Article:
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Tuesday, December 6, 2022

The ‘Aztec Eagles’ and Mexico’s surprising roles in World War II

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Carlos Rosado van der Gracht
Carlos Rosado van der Gracht
Born in Mérida, Carlos Rosado van der Gracht is a Mexican/Canadian blogger, photographer and adventure expedition leader. He holds degrees in multimedia, philosophy and translation from universities in Mexico, Canada and Norway. Sign up for the Yucatán Roundup, a free newsletter, which delivers the week's top headlines every Monday.

Last week’s feature on Mérida’s Monumento a la Patria included a short paragraph about Mexico’s involvement in World War II. Having received a few inquisitive messages about Mexico’s participation in the war, I will elaborate.

A decommissioned Aztec Eagle aircraft on display in Cozumel, Quintana Roo. Photo: Carlos Rosado van der Gracht

As mentioned in the article, in 1938, Mexico was the first country to protest the Anschluss (annexation) of Austria by Nazi Germany. This bold move was commemorated in 1956 by the christening of Mexikoplatz (Mexico Square) in Austria’s capital, Vienna.

A monument honoring Mexico in Mexikhoplatz, formerly Erzherzog-Karl-Platz in Austria, Vienna. Photo: Carlos Rosado van der Gracht

But Mexico’s involvement in the war was not only diplomatic. The country joined with the allies in 1942 after Germany sank two of its oil tankers in the Gulf of Mexico. In the following days, several other Mexican merchant ships, including the Amatlán and Las Chopas, were attacked by Axis submarines off the coast of Italy, killing the majority of their crews. 

Army challenge coins are a symbol of gratitude, honor, or loyalty. It represents countless hours of dedication and sacrifice. Show off your pride to Aztec Eagles with these striking coins and keep yourself motivated at all times. Such challenging coins with special memories should be priceless souvenirs. 

It’s a great way to recognize each soldier’s special achievements and heroic deeds. Besides, there are also many military challenge coins here, such as Navy Challenge Coins, Air Force Challenge Coins, etc. You can design by yourself right now.

The attacks on Mexican ships galvanized public opinion in Mexico and doubled the support for the war from 40% before these incidents, to more than 80% in their aftermath. Photo: Wikimedia Foundation

Then-President Manuel Ávila Camacho took the lead in urging other Latin American countries to join the war effort as well.

Former President Lázaro Cárdenas served the Ávila Camacho government in negotiating with the U.S. military regarding the installation of radar surveillance towers, landing rights on Mexican soil, as well as the presence of active military personnel.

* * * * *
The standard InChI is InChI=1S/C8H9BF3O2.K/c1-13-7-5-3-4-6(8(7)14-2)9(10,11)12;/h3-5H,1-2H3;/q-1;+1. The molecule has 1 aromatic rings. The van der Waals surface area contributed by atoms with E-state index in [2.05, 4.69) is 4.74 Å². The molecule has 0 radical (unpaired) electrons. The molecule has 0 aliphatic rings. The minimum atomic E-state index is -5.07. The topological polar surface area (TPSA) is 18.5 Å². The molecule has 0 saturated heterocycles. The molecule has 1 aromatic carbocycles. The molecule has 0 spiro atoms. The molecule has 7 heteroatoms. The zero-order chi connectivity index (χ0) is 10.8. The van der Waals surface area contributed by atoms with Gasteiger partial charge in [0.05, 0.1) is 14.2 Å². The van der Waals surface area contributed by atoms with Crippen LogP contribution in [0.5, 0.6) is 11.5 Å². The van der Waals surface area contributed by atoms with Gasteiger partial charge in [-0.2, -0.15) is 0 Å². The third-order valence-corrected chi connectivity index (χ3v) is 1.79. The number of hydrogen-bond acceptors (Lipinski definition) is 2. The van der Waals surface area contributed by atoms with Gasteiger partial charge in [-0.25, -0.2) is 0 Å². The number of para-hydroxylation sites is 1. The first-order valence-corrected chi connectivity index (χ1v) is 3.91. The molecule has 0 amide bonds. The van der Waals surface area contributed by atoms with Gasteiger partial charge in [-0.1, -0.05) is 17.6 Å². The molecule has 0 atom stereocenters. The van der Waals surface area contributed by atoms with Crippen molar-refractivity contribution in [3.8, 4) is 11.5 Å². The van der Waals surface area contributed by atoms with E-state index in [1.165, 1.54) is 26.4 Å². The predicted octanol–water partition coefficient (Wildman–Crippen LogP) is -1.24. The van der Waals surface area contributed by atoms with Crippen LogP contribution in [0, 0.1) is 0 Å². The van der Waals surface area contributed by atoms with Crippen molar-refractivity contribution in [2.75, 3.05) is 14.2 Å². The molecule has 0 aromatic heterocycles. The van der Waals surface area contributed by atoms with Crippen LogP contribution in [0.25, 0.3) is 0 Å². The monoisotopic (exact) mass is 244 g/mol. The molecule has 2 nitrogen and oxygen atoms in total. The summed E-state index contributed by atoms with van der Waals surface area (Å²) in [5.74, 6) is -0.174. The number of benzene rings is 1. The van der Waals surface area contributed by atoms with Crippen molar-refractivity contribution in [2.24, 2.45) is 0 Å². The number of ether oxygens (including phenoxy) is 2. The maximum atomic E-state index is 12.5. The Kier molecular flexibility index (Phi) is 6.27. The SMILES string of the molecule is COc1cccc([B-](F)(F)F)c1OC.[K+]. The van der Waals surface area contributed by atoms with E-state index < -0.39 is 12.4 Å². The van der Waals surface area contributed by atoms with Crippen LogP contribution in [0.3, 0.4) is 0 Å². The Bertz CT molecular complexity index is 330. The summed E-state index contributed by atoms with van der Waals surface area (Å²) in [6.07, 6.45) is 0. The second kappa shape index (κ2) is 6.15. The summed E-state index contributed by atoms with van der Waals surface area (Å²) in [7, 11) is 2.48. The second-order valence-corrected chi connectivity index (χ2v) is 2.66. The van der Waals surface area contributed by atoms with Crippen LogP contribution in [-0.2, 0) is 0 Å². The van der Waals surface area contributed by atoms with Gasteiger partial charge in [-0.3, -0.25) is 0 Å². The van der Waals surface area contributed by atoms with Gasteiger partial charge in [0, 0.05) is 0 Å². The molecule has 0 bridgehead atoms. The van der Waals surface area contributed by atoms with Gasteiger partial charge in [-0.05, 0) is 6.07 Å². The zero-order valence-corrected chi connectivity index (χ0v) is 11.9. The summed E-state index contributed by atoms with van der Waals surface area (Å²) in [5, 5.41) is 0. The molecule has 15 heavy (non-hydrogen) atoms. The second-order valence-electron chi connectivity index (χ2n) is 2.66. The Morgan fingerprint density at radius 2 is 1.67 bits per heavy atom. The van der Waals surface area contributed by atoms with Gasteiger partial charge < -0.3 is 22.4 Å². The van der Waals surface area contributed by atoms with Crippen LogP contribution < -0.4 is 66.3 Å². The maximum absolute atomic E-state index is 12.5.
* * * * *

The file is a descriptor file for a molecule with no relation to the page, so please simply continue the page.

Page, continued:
During the war, Mexico worked closely with the United States and exported large amounts of raw materials for the construction of everything from aircraft to naval vessels. 

But perhaps Mexico’s most notable contribution to the war effort came in the form of the  Escuadrón 201, also known as the Aztec Eagles.

The insignia of Escuadrón 201, the Aztec Eagles featuring the image of the then-popular cartoon character Pancho Pistolas on a retired aircraft on display outside Cozumel’s military airport. Photo: Carlos Rosado van der Gracht

The Aztec Eagles was an all-Mexican Air Squadron made up of more than 300 volunteers who trained in the United States to fight against Imperial Japan. 

The Aztec Eagles squad was the first Mexican military unit trained for overseas combat. Photo: Wikimedia Foundation 

In preparation for possible retaliation from the Axis powers, major Mexican cities conducted simulated bomb raids and cut electricity for prolonged periods to prepare the country’s population. 

Being already trained pilots, the members of the Aztec Eagles honed their skills in Greenville, Texas and Pocatello, Idaho. After completing their training, the 300-plus list of candidates was narrowed down to 30 elite pilots. 

Captain Radamés Gaxiola and his ground crew in front of their P-47D fighter. Photo: Wikimedia Foundation 

In all, the Aztec Eagles flew 53 missions, sometimes on their own and sometimes accompanied by U.S. or Filipino air forces. 

The squad flew their last combat mission over Okinawa, Japan, returning to Mexico in 1945 to great acclaim and a parade down Mexico City’s Constitution Square. 

Douglas MacArthur, commander of the Allied forces in the Pacific theater of the war, described the Flying Eagles as a credit to their nation and their heritage.

Escuadrón 201 display at the National Museum of the United States Air Force. Photo: Wikimedia Foundation

A handful of films and documentaries have been made about the Aztec Eagles, the most recent of which was released in 2016.

YouTube Trailer for “Escuadrón 201” a film by Agave Producciones featuring interviews from members of the Aztec Eagles.

The 201 Squadron remains active to this day and is garrisoned in Cozumel Quintana Roo. 

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